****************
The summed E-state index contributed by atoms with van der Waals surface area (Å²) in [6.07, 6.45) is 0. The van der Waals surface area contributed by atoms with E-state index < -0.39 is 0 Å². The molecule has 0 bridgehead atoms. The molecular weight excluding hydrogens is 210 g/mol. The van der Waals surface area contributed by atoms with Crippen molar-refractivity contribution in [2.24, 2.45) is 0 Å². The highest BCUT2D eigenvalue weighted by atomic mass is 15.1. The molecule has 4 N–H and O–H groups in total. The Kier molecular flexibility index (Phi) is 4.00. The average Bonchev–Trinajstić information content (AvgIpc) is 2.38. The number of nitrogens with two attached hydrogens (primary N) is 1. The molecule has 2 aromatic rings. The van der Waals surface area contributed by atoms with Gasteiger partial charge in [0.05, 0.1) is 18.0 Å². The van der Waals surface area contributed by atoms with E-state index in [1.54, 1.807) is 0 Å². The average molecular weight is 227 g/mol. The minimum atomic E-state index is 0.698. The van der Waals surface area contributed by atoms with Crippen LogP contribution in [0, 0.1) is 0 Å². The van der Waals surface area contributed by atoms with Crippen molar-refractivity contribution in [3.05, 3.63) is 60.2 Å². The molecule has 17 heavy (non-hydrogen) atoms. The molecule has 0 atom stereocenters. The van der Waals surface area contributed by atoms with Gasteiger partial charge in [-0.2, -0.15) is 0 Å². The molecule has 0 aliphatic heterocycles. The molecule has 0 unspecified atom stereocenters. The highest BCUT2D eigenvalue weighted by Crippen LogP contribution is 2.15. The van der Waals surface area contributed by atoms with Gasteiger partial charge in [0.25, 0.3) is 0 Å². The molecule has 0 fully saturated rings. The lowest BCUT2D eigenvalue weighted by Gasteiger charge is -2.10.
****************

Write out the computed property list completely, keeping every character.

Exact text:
The summed E-state index contributed by atoms with van der Waals surface area (Å²) in [6.07, 6.45) is 0. The van der Waals surface area contributed by atoms with E-state index < -0.39 is 0 Å². The molecule has 0 bridgehead atoms. The molecular weight excluding hydrogens is 210 g/mol. The van der Waals surface area contributed by atoms with Crippen molar-refractivity contribution in [2.24, 2.45) is 0 Å². The highest BCUT2D eigenvalue weighted by atomic mass is 15.1. The molecule has 4 N–H and O–H groups in total. The Kier molecular flexibility index (Phi) is 4.00. The average Bonchev–Trinajstić information content (AvgIpc) is 2.38. The number of nitrogens with two attached hydrogens (primary N) is 1. The molecule has 2 aromatic rings. The van der Waals surface area contributed by atoms with Gasteiger partial charge in [0.05, 0.1) is 18.0 Å². The van der Waals surface area contributed by atoms with E-state index in [1.54, 1.807) is 0 Å². The average molecular weight is 227 g/mol. The minimum atomic E-state index is 0.698. The van der Waals surface area contributed by atoms with Crippen LogP contribution in [0, 0.1) is 0 Å². The van der Waals surface area contributed by atoms with Crippen molar-refractivity contribution in [3.05, 3.63) is 60.2 Å². The molecule has 17 heavy (non-hydrogen) atoms. The molecule has 0 atom stereocenters. The van der Waals surface area contributed by atoms with Gasteiger partial charge in [-0.2, -0.15) is 0 Å². The molecule has 0 aliphatic heterocycles. The molecule has 0 unspecified atom stereocenters. The highest BCUT2D eigenvalue weighted by Crippen LogP contribution is 2.15. The van der Waals surface area contributed by atoms with Gasteiger partial charge in [0.25, 0.3) is 0 Å². The molecule has 0 fully saturated rings. The lowest BCUT2D eigenvalue weighted by Gasteiger charge is -2.10.